Thomas Jefferson’s Monticello was the United State’s third President’s home from roughly 1768 to his death in 1826. In between that time he had a number of important positions in not only forming the American Republic, but in it’s governance. Being the man he was, Jefferson continued remodeling the house his entire life, although it was considered “complete” in 1809 when his second term as President of the United Stated ended.
Thomas Jefferson’s Monticello is an architectural form designed by himself. He was heavily influenced by Classical Architecture and “modern,” 1784 modern, French architecture. The layout of the house is hard to describe, especially as the two pictures here only reveal the main part of the house from the front. A first floor contains rooms such as the brewery, ice house, and stables. All are hidden under the barely visible walkways on each side of the main house making the house appear more modest then it really is. The building contains many, many, many Jeffersonian touches. From the dumb waiter to the wine cellar, to the large clock in the main hallway, to his customized built in bed that adjoined study (really a library by today’s standards,) and bedroom, to the large scientific collections he maintained.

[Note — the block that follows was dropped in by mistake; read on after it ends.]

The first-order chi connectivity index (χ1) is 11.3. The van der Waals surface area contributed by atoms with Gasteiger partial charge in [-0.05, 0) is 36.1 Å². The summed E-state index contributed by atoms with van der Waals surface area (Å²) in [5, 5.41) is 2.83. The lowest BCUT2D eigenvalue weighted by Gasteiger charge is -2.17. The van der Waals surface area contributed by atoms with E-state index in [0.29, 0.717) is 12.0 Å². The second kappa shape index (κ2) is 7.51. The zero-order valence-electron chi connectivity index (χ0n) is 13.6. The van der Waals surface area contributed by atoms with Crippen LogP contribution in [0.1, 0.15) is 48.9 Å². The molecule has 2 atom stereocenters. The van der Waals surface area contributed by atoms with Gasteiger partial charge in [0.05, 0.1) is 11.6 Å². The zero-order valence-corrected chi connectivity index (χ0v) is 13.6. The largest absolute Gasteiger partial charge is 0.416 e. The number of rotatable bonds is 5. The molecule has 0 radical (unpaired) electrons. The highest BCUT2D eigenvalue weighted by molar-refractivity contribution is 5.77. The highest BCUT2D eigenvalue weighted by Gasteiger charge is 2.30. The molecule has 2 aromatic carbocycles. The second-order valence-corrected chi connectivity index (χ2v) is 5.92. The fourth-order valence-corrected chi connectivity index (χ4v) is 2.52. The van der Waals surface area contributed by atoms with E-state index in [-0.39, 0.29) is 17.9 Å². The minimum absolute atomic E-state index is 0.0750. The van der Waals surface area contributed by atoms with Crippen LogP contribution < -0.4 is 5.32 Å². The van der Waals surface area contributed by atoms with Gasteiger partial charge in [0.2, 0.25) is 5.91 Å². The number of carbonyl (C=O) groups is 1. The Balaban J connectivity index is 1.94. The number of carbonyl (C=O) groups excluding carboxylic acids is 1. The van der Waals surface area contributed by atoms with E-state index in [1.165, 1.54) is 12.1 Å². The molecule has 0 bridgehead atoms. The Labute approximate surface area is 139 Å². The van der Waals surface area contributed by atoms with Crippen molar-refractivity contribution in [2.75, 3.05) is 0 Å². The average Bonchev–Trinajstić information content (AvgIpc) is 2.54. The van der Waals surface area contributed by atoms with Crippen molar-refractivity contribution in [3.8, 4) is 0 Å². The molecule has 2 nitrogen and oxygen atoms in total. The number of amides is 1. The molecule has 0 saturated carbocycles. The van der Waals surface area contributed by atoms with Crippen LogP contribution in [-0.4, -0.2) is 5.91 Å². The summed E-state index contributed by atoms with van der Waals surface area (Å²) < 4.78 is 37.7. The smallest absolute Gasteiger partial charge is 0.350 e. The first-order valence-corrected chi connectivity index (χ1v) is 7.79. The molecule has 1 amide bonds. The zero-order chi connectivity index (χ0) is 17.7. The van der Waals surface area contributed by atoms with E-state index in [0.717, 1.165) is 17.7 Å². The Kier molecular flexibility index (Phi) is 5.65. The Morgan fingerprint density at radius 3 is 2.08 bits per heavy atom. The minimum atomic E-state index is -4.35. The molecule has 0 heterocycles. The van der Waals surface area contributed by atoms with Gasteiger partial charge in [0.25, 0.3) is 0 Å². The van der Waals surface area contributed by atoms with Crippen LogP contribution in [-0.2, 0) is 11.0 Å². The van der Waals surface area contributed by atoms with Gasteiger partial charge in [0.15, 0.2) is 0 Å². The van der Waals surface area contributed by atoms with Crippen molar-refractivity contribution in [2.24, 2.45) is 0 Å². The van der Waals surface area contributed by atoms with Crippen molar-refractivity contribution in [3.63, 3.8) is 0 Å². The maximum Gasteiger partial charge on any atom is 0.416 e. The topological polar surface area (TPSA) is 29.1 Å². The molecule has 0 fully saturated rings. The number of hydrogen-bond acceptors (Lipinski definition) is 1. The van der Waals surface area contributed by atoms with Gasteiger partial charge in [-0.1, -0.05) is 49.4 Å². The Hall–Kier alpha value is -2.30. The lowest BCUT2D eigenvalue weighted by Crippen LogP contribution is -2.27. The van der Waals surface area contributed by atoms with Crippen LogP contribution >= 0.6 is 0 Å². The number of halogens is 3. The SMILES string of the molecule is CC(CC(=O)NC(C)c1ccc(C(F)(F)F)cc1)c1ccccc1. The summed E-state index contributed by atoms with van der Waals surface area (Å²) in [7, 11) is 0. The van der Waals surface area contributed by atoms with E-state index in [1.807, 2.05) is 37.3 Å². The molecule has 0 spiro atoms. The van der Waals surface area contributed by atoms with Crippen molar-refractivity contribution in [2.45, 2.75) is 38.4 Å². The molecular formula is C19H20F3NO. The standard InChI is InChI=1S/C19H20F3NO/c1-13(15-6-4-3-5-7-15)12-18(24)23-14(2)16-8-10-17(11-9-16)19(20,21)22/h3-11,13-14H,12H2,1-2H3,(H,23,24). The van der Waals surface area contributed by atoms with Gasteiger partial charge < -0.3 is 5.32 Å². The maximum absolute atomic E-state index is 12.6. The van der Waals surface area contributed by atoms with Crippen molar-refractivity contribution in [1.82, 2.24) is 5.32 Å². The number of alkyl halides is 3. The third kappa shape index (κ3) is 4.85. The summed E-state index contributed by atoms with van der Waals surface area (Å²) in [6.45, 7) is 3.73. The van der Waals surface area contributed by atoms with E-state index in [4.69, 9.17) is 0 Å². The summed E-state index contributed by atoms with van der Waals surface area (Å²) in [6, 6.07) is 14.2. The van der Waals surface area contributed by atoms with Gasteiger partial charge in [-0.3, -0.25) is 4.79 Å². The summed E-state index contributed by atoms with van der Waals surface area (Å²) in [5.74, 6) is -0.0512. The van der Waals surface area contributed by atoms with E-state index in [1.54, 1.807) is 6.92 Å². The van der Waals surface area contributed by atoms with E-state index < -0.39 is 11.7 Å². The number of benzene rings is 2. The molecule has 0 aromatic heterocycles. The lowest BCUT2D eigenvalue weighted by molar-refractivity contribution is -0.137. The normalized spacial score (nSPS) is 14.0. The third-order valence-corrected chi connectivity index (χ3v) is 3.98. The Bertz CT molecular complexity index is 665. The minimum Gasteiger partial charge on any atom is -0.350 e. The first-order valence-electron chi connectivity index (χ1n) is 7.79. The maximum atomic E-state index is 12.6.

We are extremely fortunate that the Levy family purchased the building in 1834, restored this building to it’s former glory, and continued to do so until the Thomas Jefferson Foundation was able to purchase it from Jefferson Monroe Levy in 1923.